The volume of available groundwater and the effect of groundwater pumping in an alluvial basin is influenced in part by the shape and depth of the basin boundary, which commonly consists of low-permeability bedrock. To better understand the shape and depth of basin fill in the Truxton valley in Arizona, new gravity data were collected at 149 stations in 2017 and 2018. These data, combined with historical data, show a gravity low consistent with deep basin fill near the community of Truxton, west of the Hurricane Fault, which crosses the study area from northeast to southwest. Depth to bedrock was estimated quantitatively through a three-dimensional gravity inversion, a process that identifies the most likely position of a contact between two units with different densities (in this case, high-density bedrock and low-density basin-fill material). Maximum basin-fill thickness near Truxton is about 500 meters (m). East of the Hurricane Fault, basin fill is generally thin (less than 100 m) and groundwater availability within basin-fill material in this area is likely limited. Few boreholes exist in the study area, but depths to bedrock are consistent with geologic logs from boreholes east and west of Truxton.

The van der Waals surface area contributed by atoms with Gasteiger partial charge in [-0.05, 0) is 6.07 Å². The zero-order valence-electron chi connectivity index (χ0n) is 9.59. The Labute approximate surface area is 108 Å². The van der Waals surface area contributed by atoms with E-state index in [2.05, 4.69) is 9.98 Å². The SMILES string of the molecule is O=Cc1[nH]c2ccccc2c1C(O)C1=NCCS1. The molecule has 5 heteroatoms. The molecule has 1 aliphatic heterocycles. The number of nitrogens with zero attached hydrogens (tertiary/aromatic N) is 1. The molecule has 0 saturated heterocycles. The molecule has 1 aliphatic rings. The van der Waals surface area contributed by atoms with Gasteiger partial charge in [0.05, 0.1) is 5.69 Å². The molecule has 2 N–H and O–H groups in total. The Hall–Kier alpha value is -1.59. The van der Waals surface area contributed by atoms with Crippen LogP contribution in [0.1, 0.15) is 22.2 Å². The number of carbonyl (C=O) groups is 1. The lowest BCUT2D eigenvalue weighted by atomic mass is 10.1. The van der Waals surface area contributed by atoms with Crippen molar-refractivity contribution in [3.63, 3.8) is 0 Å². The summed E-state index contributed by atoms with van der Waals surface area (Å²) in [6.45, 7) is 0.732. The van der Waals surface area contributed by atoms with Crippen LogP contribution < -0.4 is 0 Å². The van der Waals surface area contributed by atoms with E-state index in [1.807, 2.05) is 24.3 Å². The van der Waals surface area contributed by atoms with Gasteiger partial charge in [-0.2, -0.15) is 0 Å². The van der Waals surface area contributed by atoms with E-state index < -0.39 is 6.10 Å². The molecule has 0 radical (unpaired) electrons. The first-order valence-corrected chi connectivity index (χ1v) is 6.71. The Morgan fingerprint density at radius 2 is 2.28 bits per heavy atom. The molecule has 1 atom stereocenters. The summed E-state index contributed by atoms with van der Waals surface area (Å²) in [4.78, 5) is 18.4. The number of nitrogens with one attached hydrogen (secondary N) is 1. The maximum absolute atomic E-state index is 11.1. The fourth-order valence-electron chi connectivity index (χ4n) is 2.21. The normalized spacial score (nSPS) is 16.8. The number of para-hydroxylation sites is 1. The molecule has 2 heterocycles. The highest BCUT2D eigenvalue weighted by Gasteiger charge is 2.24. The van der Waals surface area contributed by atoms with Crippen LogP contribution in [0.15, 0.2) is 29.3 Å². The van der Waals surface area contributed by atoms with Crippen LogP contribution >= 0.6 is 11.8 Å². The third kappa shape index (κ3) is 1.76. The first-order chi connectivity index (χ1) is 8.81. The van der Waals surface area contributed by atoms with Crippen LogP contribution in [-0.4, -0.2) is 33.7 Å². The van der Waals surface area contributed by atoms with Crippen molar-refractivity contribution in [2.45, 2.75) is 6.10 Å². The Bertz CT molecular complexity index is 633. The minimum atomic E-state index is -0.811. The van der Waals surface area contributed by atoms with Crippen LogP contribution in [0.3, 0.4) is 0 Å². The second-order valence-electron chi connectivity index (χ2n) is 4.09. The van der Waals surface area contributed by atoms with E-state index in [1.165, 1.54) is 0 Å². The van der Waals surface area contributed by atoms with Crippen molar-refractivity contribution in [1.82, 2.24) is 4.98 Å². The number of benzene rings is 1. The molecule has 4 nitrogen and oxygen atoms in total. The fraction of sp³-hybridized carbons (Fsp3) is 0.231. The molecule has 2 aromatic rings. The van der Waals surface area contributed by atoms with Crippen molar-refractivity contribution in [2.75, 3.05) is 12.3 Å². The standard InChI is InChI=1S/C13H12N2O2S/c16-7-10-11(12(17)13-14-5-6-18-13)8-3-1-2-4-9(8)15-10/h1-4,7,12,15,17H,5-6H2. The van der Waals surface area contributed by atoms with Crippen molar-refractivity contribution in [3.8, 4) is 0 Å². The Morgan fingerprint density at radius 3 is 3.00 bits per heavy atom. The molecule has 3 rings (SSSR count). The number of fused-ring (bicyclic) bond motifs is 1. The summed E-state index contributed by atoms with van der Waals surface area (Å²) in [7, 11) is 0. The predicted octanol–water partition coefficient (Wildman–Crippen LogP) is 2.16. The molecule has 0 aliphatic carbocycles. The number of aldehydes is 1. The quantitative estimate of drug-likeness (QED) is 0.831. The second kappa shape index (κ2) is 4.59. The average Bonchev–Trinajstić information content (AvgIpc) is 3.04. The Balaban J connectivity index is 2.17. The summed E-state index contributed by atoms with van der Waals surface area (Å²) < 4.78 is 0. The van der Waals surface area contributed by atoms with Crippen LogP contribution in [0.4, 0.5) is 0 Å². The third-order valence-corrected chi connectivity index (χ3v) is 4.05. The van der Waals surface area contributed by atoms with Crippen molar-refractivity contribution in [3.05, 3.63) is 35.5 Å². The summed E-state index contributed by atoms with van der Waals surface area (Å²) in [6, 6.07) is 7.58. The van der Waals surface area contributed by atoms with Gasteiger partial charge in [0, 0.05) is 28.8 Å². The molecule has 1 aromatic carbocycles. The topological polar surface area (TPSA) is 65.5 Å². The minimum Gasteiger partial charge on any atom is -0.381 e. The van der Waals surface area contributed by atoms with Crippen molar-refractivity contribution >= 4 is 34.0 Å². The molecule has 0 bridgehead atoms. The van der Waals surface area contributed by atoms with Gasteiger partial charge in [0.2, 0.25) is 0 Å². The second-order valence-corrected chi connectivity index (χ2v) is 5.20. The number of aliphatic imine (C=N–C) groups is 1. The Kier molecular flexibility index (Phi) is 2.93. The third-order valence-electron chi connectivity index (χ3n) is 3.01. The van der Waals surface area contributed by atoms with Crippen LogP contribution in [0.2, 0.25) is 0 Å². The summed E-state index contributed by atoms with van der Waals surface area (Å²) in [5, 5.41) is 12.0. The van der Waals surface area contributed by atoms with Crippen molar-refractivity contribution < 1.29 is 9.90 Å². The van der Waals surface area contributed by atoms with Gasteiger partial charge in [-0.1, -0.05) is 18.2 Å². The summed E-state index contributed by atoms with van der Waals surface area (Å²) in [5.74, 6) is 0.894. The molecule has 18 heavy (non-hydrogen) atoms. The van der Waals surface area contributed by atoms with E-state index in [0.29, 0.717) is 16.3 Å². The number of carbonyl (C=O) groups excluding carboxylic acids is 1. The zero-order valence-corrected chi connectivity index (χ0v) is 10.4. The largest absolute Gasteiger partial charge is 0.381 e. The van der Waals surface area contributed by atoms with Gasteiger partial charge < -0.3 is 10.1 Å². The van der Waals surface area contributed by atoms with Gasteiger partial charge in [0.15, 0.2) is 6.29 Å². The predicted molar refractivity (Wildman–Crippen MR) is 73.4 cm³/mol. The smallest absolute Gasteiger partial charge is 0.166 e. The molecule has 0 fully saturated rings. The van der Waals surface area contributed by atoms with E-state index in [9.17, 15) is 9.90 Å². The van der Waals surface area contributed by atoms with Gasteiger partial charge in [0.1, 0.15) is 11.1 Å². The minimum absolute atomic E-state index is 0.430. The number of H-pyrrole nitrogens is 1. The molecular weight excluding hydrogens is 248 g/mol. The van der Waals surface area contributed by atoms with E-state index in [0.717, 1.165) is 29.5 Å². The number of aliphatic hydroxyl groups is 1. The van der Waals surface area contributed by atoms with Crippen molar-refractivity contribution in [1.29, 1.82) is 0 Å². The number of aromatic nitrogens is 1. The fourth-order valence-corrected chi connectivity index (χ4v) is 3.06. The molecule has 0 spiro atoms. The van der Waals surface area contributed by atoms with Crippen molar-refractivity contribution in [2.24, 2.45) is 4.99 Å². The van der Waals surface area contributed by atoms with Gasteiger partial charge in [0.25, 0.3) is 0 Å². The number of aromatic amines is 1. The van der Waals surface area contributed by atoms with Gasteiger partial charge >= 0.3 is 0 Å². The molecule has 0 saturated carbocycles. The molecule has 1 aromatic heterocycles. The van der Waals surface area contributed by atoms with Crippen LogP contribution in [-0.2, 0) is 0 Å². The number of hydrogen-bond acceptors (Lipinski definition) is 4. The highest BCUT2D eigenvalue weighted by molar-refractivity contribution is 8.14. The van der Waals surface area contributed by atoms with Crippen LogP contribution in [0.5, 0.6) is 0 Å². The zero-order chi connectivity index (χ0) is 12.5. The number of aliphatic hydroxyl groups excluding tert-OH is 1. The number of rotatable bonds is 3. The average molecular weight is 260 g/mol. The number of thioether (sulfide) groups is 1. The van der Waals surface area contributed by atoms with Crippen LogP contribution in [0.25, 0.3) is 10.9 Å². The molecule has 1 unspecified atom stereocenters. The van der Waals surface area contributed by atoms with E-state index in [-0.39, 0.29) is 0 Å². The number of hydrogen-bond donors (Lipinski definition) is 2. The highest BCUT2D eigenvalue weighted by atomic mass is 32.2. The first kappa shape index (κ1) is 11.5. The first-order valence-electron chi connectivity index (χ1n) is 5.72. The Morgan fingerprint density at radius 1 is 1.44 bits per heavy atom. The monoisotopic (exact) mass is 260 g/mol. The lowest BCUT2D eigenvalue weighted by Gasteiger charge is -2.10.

|Title||Gravity surveys and depth to bedrock in the Truxton basin, northwestern Arizona|
|Authors||Jeffrey R. Kennedy|
|Publication Subtype||USGS Numbered Series|
|Series Title||Scientific Investigations Report|
|Record Source||USGS Publications Warehouse|
|USGS Organization||Arizona Water Science Center|